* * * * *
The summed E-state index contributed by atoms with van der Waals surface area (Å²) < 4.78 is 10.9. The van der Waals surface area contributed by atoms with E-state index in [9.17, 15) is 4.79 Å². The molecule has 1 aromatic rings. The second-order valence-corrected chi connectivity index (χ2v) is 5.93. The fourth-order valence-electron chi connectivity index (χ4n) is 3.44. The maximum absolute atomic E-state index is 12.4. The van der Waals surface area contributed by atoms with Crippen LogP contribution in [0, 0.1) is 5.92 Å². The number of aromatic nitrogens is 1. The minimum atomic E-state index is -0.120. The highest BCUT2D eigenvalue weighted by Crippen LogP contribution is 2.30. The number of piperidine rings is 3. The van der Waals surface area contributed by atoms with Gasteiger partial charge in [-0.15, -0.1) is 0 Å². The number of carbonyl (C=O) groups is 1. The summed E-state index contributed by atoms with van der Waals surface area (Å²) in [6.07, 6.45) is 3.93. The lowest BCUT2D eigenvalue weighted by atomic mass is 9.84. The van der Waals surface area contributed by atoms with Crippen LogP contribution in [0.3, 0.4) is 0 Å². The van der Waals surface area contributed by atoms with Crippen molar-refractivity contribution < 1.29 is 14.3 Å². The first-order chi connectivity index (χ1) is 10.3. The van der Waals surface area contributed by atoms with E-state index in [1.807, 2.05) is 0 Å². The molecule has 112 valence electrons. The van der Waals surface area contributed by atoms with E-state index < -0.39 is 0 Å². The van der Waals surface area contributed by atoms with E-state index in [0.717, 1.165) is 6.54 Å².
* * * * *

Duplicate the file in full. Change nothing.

The summed E-state index contributed by atoms with van der Waals surface area (Å²) < 4.78 is 10.9. The van der Waals surface area contributed by atoms with E-state index in [9.17, 15) is 4.79 Å². The molecule has 1 aromatic rings. The second-order valence-corrected chi connectivity index (χ2v) is 5.93. The fourth-order valence-electron chi connectivity index (χ4n) is 3.44. The maximum absolute atomic E-state index is 12.4. The van der Waals surface area contributed by atoms with Crippen LogP contribution in [0, 0.1) is 5.92 Å². The number of aromatic nitrogens is 1. The minimum atomic E-state index is -0.120. The highest BCUT2D eigenvalue weighted by Crippen LogP contribution is 2.30. The number of piperidine rings is 3. The van der Waals surface area contributed by atoms with Gasteiger partial charge in [-0.15, -0.1) is 0 Å². The number of carbonyl (C=O) groups is 1. The summed E-state index contributed by atoms with van der Waals surface area (Å²) in [6.07, 6.45) is 3.93. The lowest BCUT2D eigenvalue weighted by atomic mass is 9.84. The van der Waals surface area contributed by atoms with Crippen LogP contribution in [0.3, 0.4) is 0 Å². The van der Waals surface area contributed by atoms with Crippen molar-refractivity contribution < 1.29 is 14.3 Å². The first-order chi connectivity index (χ1) is 10.3. The van der Waals surface area contributed by atoms with E-state index in [1.807, 2.05) is 0 Å². The molecule has 112 valence electrons. The van der Waals surface area contributed by atoms with E-state index < -0.39 is 0 Å². The van der Waals surface area contributed by atoms with E-state index in [0.717, 1.165) is 6.54 Å².